3. Further research regarding the subjective aspects of the “fatherhood-constellation”.

4. What are the differences between the father’s narrative about his way of being a father and the objective story/his acting.

5. Further research on what motivates fathers in being engaged in an active, participating and involved fatherhood.

6. Further research regarding reactions and needs of men in couples undergoing infertility treatment.

7. Further research regarding the role of a father in divorced families, his psychological reactions, the father-child relationship etc.


 

Sociology

 

1. How do fathers in ethnic minority groups define their role as a father? Do the ideal and the role models change? And if so; how?

2. How do fathers experience the expectations regarding both their fatherhood and manhood coming from society, their partner and their family? Are there any conflicting expectations, and are there any societal structures that prevent a redefinition of fatherhood and manhood?

3. How does a close father/son relationship influence on the son’s ability to be a caring father? What will the changes be that we see in the future following a greater number of new fathers who grew up with caring fathers?


Health

1) Is it possible to detect a change in the way fathers conceive of their experiences with the public health system due to the increasing focus on this issue?

2) How does being a father affect a man’s health? His psychological well-being, his physical activity, the balance between family and work-life.


3) How do leaflets concerning birth and health care appeal to fathers? Do they reach the intended goal?

4) How does the dynamic and the intergenerational influence of the relationship between father and child influence men’s health: Fathers do probably influence their children’s way of parenting when they get to that stage of life.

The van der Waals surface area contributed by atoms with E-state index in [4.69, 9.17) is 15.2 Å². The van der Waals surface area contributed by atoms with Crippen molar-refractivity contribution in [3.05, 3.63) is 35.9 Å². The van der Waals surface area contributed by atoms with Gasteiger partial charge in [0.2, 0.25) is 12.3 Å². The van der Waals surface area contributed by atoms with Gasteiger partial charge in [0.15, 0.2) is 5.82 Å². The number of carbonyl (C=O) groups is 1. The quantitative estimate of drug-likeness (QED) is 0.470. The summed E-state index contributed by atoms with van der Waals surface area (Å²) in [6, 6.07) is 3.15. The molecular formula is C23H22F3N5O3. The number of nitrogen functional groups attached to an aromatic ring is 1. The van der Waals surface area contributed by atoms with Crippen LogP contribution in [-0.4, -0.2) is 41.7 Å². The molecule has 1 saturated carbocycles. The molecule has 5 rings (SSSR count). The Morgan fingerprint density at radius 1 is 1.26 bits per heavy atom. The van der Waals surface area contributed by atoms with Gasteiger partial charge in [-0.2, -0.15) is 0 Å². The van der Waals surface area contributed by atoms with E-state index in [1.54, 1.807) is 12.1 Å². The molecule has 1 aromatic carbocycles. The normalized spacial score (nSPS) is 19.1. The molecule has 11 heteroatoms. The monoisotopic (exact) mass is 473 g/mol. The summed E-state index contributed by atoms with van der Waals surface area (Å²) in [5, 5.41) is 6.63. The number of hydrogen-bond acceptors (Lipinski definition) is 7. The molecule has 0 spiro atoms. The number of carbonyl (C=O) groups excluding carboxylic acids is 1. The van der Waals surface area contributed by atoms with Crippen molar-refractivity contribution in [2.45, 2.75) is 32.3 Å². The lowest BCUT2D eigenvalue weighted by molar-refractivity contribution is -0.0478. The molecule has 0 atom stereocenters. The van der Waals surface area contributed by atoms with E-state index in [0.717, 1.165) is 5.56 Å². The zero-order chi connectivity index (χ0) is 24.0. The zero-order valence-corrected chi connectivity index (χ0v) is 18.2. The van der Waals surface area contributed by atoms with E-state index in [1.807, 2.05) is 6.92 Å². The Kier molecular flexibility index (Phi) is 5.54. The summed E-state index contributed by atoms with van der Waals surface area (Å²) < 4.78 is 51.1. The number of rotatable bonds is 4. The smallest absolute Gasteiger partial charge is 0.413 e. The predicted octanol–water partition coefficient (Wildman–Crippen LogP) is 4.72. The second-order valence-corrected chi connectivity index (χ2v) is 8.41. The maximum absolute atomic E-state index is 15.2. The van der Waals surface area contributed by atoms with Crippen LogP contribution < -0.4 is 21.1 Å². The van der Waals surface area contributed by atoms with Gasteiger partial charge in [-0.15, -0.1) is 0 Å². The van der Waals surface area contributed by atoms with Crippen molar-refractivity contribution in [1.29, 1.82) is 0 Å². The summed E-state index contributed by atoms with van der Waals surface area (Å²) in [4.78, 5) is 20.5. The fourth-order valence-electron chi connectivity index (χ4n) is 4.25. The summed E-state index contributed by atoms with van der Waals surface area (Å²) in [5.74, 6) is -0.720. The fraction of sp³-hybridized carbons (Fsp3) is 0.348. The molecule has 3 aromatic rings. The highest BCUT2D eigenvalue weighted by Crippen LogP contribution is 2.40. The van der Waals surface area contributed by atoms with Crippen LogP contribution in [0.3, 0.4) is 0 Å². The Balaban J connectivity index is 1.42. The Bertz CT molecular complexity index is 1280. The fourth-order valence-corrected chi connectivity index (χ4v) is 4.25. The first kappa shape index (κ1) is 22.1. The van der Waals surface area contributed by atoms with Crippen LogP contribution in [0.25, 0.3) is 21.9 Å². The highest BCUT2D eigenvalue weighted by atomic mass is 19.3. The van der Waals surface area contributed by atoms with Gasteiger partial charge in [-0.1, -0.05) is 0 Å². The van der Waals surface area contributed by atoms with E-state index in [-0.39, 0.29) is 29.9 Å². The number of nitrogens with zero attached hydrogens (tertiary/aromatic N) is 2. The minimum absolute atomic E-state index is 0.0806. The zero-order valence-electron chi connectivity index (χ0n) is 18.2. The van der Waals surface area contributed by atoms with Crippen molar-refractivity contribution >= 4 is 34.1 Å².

5) How does it affect a man psychologically and physically to be a father under special conditions like having a handicapped child, a child with a severe/cronic disease, after a divorce, being a single father, having the main responsibility for a child etc.

6) Birth-preparation courses for fathers: Which kind of knowledge is especially needed from the perspective of a father, which setting is best, what are the outcomes?


Economics, Politics…

1) What are the effects / outcomes of good fatherhood policies in companies? Compare companies performing good fatherhood policies (e.g. flexible working time patterns, leave policies, measures that facilitate the reconciliation of work and family life, etc) with others that don´t: Do father-and-family friendly companies really run better? If so, what is good & best practice in measures and instruments?

2) Compare and combine micro and macro politics. Rob Palkowitz (US) says intended good macro politics won´t work if there is no counterpart on the micro level. For example, a good parental leave system for fathers (macro level) will not show outcome in increased number of caring fathers when there is no climate of supporting good/caring fatherhood within companies (at the workplace=micro level) and in the couple relation / family (micro) level. Research could identify and compare good and bad/lacking combinations of micro and macro level policies in different countries. (This has partly been done in the “working fathers, caring men” study, see: www.verwey-jonker.nl/images/dynamisch/D9433292_def.pdf)


 

 
 
 
 

 

With support from the European Community - Programme relating to the Community Framework Strategy on Gender Equality (2001-2006).The information contained in this website does not necessarily reflect the position or opinion of the European Commission.